¶ 8 On August 4, 1999, after a hearing, the circuit court found there was probable cause to believe that respondent is a sexually violent person. The circuit court ordered respondent's detention to continue and for DHS to evaluate respondent pursuant to section 30(c) of the Act (725 ILCS 207/30(c) (West 1998)).

¶ 9 On May 31, 2001, respondent filed a motion to dismiss pursuant to section 2-619 of the Code*fn1 (735 ILCS 5/2-619 (West 2000)). In his motion, respondent alleged that his four convictions, as listed in the State's petition, were all based on pleas of guilty. He alleged that at the time he entered into a fully negotiated guilty plea with the State in his latest conviction, the State did not inform him that it intended to seek his commitment under the Act. Respondent argued the State's petition must be dismissed based on this alleged breach. Respondent also argued that the State is precluded, by the doctrine of collateral estoppel, from asserting that he had a mental disorder at the time of the offenses for which he was convicted and that he has a mental disorder that creates a substantial probability that he will engage in future acts of sexual violence.*fn2

¶ 10 Respondent attached to his section 2-619 motion the transcript from his latest conviction where he pled guilty.*fn3 According to the transcript, the assistant State's Attorney (ASA) explained the State's offer, stating "On a plea to Count One, the offer was seventeen years Illinois Department of Corrections. That would be concurrent nunc pro tunc with Case No. 88CF2342." The ASA then stated "[a]s part of the plea agreement, the [S]tate will be dismissing the remaining counts. That is essentially the agreement." Defendant then pled guilty.

¶ 11 The State responded that its petition seeking respondent's commitment under the Act is a collateral consequence of his guilty plea and, therefore, the State did not have an obligation to inform him of the possibility of a future civil commitment. The State argued that the doctrine of collateral estoppel was not applicable because the litigated issues in respondent's criminal convictions were not identical to those the State had to prove at a future civil commitment trial under the Act.

¶ 12 In reply, respondent acknowledged the State's argument that his guilty plea was a collateral consequence, but did not address it's merits. Rather, respondent maintained that the State violated its plea agreement based on contract principles and fundamental fairness.

¶ 13 On the first day of trial, July 12, 2006, the record reveals that respondent filed a motion to bar testimony based on an alleged violation of Illinois Supreme Court Rule 213.*fn4 Ill. S. Ct. R. 213 (eff. July 1, 2002). Respondent argued that Dr. Barry Leavitt's 2006 update to his evaluation of respondent violated Rule 213 and should be barred. Ill. S. Ct. R. 213 (eff. July 1, 2002). Dr. Leavitt did his original evaluation of respondent in 1999 and provided updated reports in March of 2002 and September 2004 and on July 6, 2006. The ASA explained to the court that the updates contained the following new information: an evaluation report from a medical doctor employed by DHS outlining respondent's medical condition, and "a line stating that [respondent] is able to ambulate for short distances with the use of a walker, but still utilizing a wheelchair for long distances." The ASA argued that Dr. Leavitt is responsible for making sure his reports are up to date and current.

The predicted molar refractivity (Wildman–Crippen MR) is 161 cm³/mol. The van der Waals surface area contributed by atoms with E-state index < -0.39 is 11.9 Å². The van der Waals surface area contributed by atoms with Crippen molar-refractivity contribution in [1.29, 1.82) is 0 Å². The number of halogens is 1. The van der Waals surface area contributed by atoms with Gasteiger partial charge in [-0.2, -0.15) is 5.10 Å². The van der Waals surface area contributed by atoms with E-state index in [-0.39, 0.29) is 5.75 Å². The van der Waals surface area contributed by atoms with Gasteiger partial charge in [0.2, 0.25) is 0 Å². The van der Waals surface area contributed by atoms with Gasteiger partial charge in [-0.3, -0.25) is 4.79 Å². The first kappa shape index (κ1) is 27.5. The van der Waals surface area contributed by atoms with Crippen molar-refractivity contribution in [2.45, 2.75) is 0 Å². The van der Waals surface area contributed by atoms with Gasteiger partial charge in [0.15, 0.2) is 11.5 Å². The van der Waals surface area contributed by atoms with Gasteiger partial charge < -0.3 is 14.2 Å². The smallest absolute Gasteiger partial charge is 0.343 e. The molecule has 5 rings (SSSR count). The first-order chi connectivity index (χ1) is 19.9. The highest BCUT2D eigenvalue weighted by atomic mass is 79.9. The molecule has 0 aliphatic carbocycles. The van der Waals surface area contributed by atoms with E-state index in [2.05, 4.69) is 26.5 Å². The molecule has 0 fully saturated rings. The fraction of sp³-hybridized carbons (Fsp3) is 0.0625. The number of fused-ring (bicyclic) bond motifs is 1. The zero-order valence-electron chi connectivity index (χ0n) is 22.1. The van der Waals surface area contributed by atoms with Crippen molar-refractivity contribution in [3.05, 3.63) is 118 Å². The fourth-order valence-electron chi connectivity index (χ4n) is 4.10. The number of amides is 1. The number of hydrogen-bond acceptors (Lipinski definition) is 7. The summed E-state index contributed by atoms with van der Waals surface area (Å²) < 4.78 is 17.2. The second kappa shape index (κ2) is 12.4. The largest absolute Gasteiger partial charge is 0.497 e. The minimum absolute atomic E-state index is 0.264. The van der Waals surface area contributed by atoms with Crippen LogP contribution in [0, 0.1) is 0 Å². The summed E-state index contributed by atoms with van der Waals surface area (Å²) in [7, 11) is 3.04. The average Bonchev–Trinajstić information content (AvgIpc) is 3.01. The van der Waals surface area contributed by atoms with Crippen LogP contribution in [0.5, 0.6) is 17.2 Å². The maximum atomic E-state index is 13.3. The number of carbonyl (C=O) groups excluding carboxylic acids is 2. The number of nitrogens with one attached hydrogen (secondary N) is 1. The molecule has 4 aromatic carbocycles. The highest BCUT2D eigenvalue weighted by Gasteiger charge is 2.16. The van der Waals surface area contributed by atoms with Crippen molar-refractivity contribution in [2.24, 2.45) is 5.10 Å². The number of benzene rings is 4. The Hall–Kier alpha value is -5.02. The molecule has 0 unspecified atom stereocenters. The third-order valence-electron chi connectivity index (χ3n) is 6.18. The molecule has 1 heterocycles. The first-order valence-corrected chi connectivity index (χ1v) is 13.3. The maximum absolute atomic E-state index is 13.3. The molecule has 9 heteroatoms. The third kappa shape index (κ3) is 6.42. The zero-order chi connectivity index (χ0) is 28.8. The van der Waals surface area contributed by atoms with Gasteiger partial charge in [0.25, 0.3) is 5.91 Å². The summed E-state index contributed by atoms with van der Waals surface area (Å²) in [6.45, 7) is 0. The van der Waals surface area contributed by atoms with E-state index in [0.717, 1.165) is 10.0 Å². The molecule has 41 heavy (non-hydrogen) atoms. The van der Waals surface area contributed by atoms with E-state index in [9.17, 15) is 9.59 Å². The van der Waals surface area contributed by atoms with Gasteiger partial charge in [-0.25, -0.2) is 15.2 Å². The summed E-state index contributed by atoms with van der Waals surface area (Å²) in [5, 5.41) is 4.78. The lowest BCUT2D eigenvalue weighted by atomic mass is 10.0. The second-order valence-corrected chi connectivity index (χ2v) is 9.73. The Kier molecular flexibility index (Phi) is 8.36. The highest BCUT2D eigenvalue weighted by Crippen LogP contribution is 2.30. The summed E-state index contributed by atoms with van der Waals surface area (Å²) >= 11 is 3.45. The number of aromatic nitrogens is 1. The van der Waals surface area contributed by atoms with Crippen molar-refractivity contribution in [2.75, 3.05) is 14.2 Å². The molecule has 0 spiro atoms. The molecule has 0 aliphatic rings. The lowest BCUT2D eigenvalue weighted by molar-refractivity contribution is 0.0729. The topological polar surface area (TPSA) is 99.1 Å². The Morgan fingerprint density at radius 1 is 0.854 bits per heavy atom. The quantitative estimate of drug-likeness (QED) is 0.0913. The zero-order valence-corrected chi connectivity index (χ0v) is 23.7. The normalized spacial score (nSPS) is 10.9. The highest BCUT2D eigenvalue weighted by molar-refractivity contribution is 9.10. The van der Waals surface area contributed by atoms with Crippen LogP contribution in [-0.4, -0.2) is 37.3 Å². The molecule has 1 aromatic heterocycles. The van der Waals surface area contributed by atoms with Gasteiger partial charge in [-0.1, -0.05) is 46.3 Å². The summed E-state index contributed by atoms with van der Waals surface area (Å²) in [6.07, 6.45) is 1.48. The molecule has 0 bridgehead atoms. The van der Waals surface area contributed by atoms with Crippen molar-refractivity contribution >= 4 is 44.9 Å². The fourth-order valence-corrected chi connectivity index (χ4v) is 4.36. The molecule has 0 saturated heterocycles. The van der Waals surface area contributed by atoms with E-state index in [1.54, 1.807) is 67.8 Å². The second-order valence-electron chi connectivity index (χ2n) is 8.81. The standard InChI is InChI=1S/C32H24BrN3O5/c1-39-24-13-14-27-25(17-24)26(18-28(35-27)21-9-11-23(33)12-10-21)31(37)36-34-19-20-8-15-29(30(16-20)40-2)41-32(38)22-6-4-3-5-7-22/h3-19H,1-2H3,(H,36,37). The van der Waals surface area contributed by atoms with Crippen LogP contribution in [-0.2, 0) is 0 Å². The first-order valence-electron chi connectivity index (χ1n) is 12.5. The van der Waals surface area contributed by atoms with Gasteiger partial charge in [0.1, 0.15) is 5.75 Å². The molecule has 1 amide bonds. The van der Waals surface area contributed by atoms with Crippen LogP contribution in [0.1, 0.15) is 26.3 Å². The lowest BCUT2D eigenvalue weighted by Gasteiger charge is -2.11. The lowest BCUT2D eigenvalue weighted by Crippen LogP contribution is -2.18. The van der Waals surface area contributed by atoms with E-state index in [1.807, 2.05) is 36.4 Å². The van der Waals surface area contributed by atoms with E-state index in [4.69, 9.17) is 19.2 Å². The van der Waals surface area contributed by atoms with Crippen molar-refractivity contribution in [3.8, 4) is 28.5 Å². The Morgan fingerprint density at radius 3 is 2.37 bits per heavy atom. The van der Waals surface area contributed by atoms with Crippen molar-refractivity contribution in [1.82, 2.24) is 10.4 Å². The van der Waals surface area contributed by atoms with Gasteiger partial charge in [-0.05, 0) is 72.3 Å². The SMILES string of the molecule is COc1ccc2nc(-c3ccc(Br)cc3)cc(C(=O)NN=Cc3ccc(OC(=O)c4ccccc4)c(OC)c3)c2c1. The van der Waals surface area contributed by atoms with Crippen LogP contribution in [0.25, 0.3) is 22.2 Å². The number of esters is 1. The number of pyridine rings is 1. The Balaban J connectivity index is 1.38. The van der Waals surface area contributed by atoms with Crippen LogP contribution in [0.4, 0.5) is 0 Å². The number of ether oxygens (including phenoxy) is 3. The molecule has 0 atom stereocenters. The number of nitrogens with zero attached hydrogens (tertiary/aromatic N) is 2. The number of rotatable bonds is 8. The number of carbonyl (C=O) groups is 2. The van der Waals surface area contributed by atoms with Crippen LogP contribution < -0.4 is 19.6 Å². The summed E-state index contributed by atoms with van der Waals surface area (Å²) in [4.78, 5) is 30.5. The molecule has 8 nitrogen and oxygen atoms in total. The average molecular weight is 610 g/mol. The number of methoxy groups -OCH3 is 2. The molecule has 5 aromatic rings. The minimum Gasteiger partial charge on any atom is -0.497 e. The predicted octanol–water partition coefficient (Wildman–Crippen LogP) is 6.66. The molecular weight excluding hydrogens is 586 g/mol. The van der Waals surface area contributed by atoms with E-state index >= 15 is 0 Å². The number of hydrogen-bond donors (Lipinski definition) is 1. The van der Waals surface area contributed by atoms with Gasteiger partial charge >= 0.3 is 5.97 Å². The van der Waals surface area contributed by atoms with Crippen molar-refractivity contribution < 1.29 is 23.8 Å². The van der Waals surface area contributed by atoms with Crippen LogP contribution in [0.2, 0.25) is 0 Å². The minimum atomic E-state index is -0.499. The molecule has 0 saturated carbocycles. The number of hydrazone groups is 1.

¶ 14 Respondent, relying on Illinois Supreme Court Rules 218, 213(f), and 213(g), argued that expert opinions have to be supplemented at least 60 days prior to trial. Ill. S. Ct. R. 218 (eff. Oct. 4, 2002); R. 213(f),(g) (eff. July 1, 2002). Respondent's counsel indicated to the court that he received the updated report about a week before trial. The following colloquy occurred between the court and respondent's counsel:

"THE COURT: What I would suggest is this. I will allow Dr. Leavitt to be redeposed if you're willing on the basis of whatever information that you can gather and we can move from there if you want to do it that way. I want the deposition to take place in a prompt fashion.

Now, [respondent's counsel], do you want to do that, the element of surprise is taken out of it that way.

*** I want full information from everybody. And if that will be helpful to me if you wish to have a deposition of Dr. Leavitt taken or whatever else you want to do, I will open it up for that purpose because I will make the judicial statement that this case has been set several times.

RESPONDENT'S COUNSEL: Judge, I will go ahead and proceed today.

THE COURT: You want to proceed today?

RESPONDENT'S COUNSEL: I would just like the liberal opportunity on cross-examination with regards to his reliance on a new report.

THE COURT: Sure, or we can start today and I could enter and continue for you to look at it if you want.

RESPONDENT'S COUNSEL: If that becomes necessary, I will inform the court and request that.

THE COURT: Fine.

RESPONDENT'S COUNSEL: And I would like to proceed today."

¶ 15 The case proceeded to trial after respondent waived his right to a jury trial and the State withdrew its jury demand.